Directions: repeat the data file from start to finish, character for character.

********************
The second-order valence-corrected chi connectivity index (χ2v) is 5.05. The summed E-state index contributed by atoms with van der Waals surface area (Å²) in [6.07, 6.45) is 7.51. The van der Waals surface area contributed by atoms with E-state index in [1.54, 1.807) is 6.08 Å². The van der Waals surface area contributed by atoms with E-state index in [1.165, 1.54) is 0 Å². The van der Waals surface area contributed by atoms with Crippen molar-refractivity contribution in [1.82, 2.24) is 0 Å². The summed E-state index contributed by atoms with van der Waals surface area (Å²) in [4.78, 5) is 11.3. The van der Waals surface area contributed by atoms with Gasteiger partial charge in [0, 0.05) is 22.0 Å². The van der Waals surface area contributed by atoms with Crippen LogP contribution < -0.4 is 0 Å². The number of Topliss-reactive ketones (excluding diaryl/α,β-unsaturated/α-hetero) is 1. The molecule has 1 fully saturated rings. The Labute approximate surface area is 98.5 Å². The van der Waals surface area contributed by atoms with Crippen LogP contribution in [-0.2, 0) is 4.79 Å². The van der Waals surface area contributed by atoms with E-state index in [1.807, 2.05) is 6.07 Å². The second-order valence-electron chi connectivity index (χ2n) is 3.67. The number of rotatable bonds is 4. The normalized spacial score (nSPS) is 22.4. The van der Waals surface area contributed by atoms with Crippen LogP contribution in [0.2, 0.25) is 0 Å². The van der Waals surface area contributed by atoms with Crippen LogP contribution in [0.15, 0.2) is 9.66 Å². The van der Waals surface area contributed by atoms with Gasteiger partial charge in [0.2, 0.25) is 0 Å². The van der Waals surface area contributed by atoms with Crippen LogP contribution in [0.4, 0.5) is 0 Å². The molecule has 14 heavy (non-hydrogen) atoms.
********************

The second-order valence-corrected chi connectivity index (χ2v) is 5.05. The summed E-state index contributed by atoms with van der Waals surface area (Å²) in [6.07, 6.45) is 7.51. The van der Waals surface area contributed by atoms with E-state index in [1.54, 1.807) is 6.08 Å². The van der Waals surface area contributed by atoms with E-state index in [1.165, 1.54) is 0 Å². The van der Waals surface area contributed by atoms with Crippen molar-refractivity contribution in [1.82, 2.24) is 0 Å². The summed E-state index contributed by atoms with van der Waals surface area (Å²) in [4.78, 5) is 11.3. The van der Waals surface area contributed by atoms with Gasteiger partial charge in [0, 0.05) is 22.0 Å². The van der Waals surface area contributed by atoms with Crippen LogP contribution < -0.4 is 0 Å². The number of Topliss-reactive ketones (excluding diaryl/α,β-unsaturated/α-hetero) is 1. The molecule has 1 fully saturated rings. The Labute approximate surface area is 98.5 Å². The van der Waals surface area contributed by atoms with Crippen LogP contribution in [-0.2, 0) is 4.79 Å². The van der Waals surface area contributed by atoms with E-state index in [1.807, 2.05) is 6.07 Å². The second-order valence-electron chi connectivity index (χ2n) is 3.67. The number of rotatable bonds is 4. The normalized spacial score (nSPS) is 22.4. The van der Waals surface area contributed by atoms with Crippen LogP contribution in [0.2, 0.25) is 0 Å². The van der Waals surface area contributed by atoms with Crippen LogP contribution in [0.15, 0.2) is 9.66 Å². The van der Waals surface area contributed by atoms with Gasteiger partial charge in [0.2, 0.25) is 0 Å². The van der Waals surface area contributed by atoms with Crippen LogP contribution in [0.4, 0.5) is 0 Å². The molecule has 14 heavy (non-hydrogen) atoms.